You’ve decided between which type of terrarium you want to make. Before you go filling up your cart with beautiful plants, however, there are a few things you will need to ensure that your new plant babies have the perfect environment to grow and thrive.

Let’s take a look at how you can get started building your perfect terrarium garden.

Best Terrarium Plants (Open Terrarium)

You’ve done all the research, purchased the right tools and soil, and have decided that you want to make an open terrarium. All you need now is beautiful plants to get your micro-greenhouse going.

Since the majority, if not all, of the plants that thrive in open terrariums require lots of light, the following recommendations are plants that require at least 5 hours of bright direct or indirect sunlight.

Cliff Cotyledon

Named for how it grows on cliffs in South Africa, this rare succulent is the perfect option for open terrariums. A trailing succulent, it is both easy to care for and grows beautiful orange-red flowers. 


Known for bringing good luck and wealth, this beautiful succulent features gorgeous green leaves that closely resemble the jade stone. 

An Assortment of Succulents

Succulents are always great for terrariums. Can’t choose which succulent to go with? Grab this amazing assortment and make your own tropical paradise.

Fish Hooks

A relative of the popular string of pearls, fish hooks are a great option for a statement terrarium. Easy to care for and part of the succulent family, you will want to make sure that this beauty gets ample sunlight and only watered when the soil is dry to the touch.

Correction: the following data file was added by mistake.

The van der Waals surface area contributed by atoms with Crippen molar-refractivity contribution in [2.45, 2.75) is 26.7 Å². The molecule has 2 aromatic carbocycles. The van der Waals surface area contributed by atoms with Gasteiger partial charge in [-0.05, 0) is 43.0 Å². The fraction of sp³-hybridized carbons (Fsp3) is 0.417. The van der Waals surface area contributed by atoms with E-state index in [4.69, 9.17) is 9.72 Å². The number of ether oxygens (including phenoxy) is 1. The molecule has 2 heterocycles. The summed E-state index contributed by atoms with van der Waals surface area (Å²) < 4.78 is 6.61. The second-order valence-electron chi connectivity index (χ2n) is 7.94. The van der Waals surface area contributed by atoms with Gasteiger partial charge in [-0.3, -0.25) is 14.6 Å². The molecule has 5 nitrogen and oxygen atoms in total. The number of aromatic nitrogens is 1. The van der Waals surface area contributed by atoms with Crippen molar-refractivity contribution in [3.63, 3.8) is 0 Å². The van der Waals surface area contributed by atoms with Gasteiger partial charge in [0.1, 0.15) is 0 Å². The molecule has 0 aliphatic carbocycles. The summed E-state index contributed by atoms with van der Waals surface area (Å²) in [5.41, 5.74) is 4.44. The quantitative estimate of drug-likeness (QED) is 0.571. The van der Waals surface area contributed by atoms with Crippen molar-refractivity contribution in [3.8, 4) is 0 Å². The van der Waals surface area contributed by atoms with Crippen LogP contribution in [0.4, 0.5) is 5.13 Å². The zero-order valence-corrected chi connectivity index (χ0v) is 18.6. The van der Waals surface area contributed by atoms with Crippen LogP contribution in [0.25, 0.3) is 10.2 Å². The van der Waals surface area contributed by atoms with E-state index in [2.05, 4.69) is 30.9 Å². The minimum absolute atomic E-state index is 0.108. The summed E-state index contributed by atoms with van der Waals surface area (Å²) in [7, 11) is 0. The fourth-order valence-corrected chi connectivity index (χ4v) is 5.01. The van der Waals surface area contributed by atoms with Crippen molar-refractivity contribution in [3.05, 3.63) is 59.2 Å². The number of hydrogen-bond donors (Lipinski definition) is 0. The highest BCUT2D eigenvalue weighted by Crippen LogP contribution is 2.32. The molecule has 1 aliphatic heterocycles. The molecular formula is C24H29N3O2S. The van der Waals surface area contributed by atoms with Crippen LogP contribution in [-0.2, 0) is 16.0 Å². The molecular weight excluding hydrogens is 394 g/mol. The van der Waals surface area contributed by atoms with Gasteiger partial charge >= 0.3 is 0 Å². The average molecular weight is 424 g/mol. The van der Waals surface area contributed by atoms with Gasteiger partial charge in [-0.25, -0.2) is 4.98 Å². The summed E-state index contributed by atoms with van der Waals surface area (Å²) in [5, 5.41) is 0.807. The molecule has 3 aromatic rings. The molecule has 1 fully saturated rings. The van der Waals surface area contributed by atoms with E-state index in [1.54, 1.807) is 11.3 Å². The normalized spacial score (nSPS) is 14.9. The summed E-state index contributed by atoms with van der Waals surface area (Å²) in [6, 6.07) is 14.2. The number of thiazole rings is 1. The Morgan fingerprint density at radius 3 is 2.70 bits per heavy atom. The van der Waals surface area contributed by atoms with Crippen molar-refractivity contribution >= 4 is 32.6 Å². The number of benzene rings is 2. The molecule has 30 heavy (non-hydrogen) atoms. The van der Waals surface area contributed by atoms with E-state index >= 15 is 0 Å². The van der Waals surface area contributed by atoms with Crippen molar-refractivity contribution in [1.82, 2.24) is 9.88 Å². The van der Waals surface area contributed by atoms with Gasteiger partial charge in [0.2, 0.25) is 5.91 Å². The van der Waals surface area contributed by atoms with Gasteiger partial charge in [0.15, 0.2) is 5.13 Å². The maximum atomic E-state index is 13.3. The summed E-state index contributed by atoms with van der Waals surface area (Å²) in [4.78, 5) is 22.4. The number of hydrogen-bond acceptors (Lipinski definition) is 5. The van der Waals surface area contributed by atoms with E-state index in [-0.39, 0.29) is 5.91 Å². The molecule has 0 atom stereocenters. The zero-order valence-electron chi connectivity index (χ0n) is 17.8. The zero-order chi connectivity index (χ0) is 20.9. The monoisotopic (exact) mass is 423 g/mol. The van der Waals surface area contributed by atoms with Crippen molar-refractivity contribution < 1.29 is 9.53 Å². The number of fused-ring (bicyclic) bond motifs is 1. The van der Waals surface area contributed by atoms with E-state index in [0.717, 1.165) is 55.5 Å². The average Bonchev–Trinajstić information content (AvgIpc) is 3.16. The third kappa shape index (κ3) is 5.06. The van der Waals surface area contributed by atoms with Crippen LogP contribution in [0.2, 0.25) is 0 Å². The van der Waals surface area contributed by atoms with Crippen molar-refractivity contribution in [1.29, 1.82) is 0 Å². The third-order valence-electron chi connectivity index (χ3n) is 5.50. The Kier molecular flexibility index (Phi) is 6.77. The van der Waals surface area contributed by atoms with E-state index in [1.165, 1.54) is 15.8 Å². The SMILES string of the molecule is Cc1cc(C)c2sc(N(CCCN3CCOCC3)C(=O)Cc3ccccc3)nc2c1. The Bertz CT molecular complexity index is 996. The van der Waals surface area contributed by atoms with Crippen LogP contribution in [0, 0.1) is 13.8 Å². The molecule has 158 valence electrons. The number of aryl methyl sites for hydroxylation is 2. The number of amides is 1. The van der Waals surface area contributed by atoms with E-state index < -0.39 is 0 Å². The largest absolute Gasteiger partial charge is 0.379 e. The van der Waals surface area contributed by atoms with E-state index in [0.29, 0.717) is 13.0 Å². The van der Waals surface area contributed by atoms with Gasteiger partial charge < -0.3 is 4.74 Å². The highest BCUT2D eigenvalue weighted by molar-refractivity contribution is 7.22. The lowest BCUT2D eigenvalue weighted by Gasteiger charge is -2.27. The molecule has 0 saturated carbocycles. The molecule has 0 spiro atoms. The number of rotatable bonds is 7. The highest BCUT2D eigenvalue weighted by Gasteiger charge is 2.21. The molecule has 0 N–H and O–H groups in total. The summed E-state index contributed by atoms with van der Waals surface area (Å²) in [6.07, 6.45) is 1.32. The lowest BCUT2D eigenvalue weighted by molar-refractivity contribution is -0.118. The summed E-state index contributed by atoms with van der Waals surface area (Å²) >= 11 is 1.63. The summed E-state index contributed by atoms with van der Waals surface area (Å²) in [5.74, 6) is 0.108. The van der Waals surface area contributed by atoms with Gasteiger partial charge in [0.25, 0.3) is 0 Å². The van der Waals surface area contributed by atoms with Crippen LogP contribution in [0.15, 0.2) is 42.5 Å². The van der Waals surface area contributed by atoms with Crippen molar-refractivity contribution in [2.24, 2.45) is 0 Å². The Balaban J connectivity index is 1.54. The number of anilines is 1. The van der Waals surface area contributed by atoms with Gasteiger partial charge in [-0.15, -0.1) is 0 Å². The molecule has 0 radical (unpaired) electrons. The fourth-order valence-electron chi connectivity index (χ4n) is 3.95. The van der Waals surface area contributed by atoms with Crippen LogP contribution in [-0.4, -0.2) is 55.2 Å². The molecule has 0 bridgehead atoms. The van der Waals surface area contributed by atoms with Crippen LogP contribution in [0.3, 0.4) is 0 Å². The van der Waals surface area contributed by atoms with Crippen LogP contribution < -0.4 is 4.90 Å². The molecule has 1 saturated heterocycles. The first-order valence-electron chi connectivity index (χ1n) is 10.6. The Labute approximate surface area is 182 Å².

Make your space a desert paradise with these beautiful succulents that closely resemble cacti. With all the different types included in this assortment, you are sure to make a beautiful terrarium!

Moonstones Pachyphytum

Because every terrarium needs a pop of color.

Best Terrarium Plants (Closed Terrarium) 

As we discussed earlier, closed terrariums are great for plants who need higher levels of moisture and humidity. 

Because of this, our recommendations are going to include plants that need medium and low levels of light. Be sure to always check the light requirements before purchasing your plant, ensuring that your terrarium will be as healthy as possible.

Babys Tears

If there was ever a perfect plant for closed terrariums, it would be baby’s tears. Low maintenance, this plant thrives in bright light and soil that is consistently moist.

Style Tip: Plant in this beautiful house-shaped terrarium for a gorgeous statement piece.


This very popular plant is easy to care for and blooms beautifully in closed terrariums. Highly recommended for beginners.

Cotton Candy Fern

My absolute favorite fern, the cotton candy fern adds a whimsical and fairy-like feel to your space, making you feel relaxed and at home. 

Style tip: Display in this beautiful glass cloche for the ultimate fairytale-like feel.

English Ivy

English Ivy is a classic terrarium plant that never goes out of style.

Creeping Fig

A member of the ficus family, this super easy plant is impossible to kill and guaranteed to make your terrarium look vibrant. 

UP NEXT: Top 30 Easy House Plants For Beginners

In Conclusion

We hope this guide to the best terrarium plants helps you find the perfect picks for your terrarium! Whether you’re building an open or closed terrarium, we’ve shared the top plants to add to your green sanctuary.